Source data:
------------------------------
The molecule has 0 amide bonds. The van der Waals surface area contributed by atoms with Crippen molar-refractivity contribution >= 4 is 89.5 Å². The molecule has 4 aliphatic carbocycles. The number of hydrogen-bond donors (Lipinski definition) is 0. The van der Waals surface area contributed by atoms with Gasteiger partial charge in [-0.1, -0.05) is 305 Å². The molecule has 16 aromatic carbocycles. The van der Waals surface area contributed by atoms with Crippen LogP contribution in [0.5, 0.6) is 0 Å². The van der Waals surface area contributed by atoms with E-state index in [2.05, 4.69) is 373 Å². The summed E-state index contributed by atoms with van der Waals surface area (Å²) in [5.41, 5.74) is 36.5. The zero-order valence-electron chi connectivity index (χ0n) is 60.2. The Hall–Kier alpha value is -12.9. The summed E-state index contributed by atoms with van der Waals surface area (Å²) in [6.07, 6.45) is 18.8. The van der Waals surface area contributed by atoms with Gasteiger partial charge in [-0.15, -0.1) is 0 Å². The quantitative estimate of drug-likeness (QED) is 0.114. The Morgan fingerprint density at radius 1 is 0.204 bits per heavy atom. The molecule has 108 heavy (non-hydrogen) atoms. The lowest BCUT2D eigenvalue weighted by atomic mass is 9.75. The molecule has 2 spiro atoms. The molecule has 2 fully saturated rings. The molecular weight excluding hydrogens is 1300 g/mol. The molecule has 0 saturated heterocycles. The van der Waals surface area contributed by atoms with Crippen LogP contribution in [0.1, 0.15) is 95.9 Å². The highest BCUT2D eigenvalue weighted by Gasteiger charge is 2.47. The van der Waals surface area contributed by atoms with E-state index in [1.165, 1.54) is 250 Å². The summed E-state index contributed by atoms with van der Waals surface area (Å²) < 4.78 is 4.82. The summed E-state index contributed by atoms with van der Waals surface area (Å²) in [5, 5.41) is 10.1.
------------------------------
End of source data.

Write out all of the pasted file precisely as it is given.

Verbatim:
The molecule has 0 amide bonds. The van der Waals surface area contributed by atoms with Crippen molar-refractivity contribution >= 4 is 89.5 Å². The molecule has 4 aliphatic carbocycles. The number of hydrogen-bond donors (Lipinski definition) is 0. The van der Waals surface area contributed by atoms with Gasteiger partial charge in [-0.1, -0.05) is 305 Å². The molecule has 16 aromatic carbocycles. The van der Waals surface area contributed by atoms with Crippen LogP contribution in [0.5, 0.6) is 0 Å². The van der Waals surface area contributed by atoms with E-state index in [2.05, 4.69) is 373 Å². The summed E-state index contributed by atoms with van der Waals surface area (Å²) in [5.41, 5.74) is 36.5. The zero-order valence-electron chi connectivity index (χ0n) is 60.2. The Hall–Kier alpha value is -12.9. The summed E-state index contributed by atoms with van der Waals surface area (Å²) in [6.07, 6.45) is 18.8. The van der Waals surface area contributed by atoms with Gasteiger partial charge in [-0.15, -0.1) is 0 Å². The quantitative estimate of drug-likeness (QED) is 0.114. The Morgan fingerprint density at radius 1 is 0.204 bits per heavy atom. The molecule has 108 heavy (non-hydrogen) atoms. The lowest BCUT2D eigenvalue weighted by atomic mass is 9.75. The molecule has 2 spiro atoms. The molecule has 2 fully saturated rings. The molecular weight excluding hydrogens is 1300 g/mol. The molecule has 0 saturated heterocycles. The van der Waals surface area contributed by atoms with Crippen LogP contribution in [0.1, 0.15) is 95.9 Å². The highest BCUT2D eigenvalue weighted by Gasteiger charge is 2.47. The van der Waals surface area contributed by atoms with E-state index in [1.165, 1.54) is 250 Å². The summed E-state index contributed by atoms with van der Waals surface area (Å²) < 4.78 is 4.82. The summed E-state index contributed by atoms with van der Waals surface area (Å²) in [5, 5.41) is 10.1.